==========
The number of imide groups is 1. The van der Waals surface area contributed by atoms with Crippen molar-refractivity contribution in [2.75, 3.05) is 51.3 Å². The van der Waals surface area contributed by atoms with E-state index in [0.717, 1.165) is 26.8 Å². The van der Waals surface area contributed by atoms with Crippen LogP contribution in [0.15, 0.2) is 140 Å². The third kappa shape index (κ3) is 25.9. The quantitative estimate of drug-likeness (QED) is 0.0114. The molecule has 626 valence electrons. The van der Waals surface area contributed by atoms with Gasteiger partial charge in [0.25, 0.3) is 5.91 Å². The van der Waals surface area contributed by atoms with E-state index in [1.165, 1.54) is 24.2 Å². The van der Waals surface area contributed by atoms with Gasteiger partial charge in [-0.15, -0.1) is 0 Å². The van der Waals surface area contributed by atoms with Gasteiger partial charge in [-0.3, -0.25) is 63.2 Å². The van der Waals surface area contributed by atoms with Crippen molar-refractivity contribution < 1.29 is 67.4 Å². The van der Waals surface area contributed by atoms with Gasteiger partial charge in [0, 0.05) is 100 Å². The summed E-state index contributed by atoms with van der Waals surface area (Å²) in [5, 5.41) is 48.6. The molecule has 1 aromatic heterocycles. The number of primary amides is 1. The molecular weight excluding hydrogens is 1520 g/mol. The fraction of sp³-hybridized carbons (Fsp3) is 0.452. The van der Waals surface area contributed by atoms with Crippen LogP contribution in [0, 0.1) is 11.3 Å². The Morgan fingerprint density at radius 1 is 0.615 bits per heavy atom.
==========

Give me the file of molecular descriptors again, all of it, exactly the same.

The number of imide groups is 1. The van der Waals surface area contributed by atoms with Crippen molar-refractivity contribution in [2.75, 3.05) is 51.3 Å². The van der Waals surface area contributed by atoms with E-state index in [0.717, 1.165) is 26.8 Å². The van der Waals surface area contributed by atoms with Crippen LogP contribution in [0.15, 0.2) is 140 Å². The third kappa shape index (κ3) is 25.9. The quantitative estimate of drug-likeness (QED) is 0.0114. The molecule has 626 valence electrons. The van der Waals surface area contributed by atoms with Gasteiger partial charge in [0.25, 0.3) is 5.91 Å². The van der Waals surface area contributed by atoms with E-state index in [1.165, 1.54) is 24.2 Å². The van der Waals surface area contributed by atoms with Gasteiger partial charge in [-0.15, -0.1) is 0 Å². The van der Waals surface area contributed by atoms with Gasteiger partial charge in [-0.3, -0.25) is 63.2 Å². The van der Waals surface area contributed by atoms with Crippen molar-refractivity contribution < 1.29 is 67.4 Å². The van der Waals surface area contributed by atoms with Gasteiger partial charge in [0, 0.05) is 100 Å². The summed E-state index contributed by atoms with van der Waals surface area (Å²) in [5, 5.41) is 48.6. The molecule has 1 aromatic heterocycles. The number of primary amides is 1. The molecular weight excluding hydrogens is 1520 g/mol. The fraction of sp³-hybridized carbons (Fsp3) is 0.452. The van der Waals surface area contributed by atoms with Crippen LogP contribution in [0, 0.1) is 11.3 Å². The Morgan fingerprint density at radius 1 is 0.615 bits per heavy atom.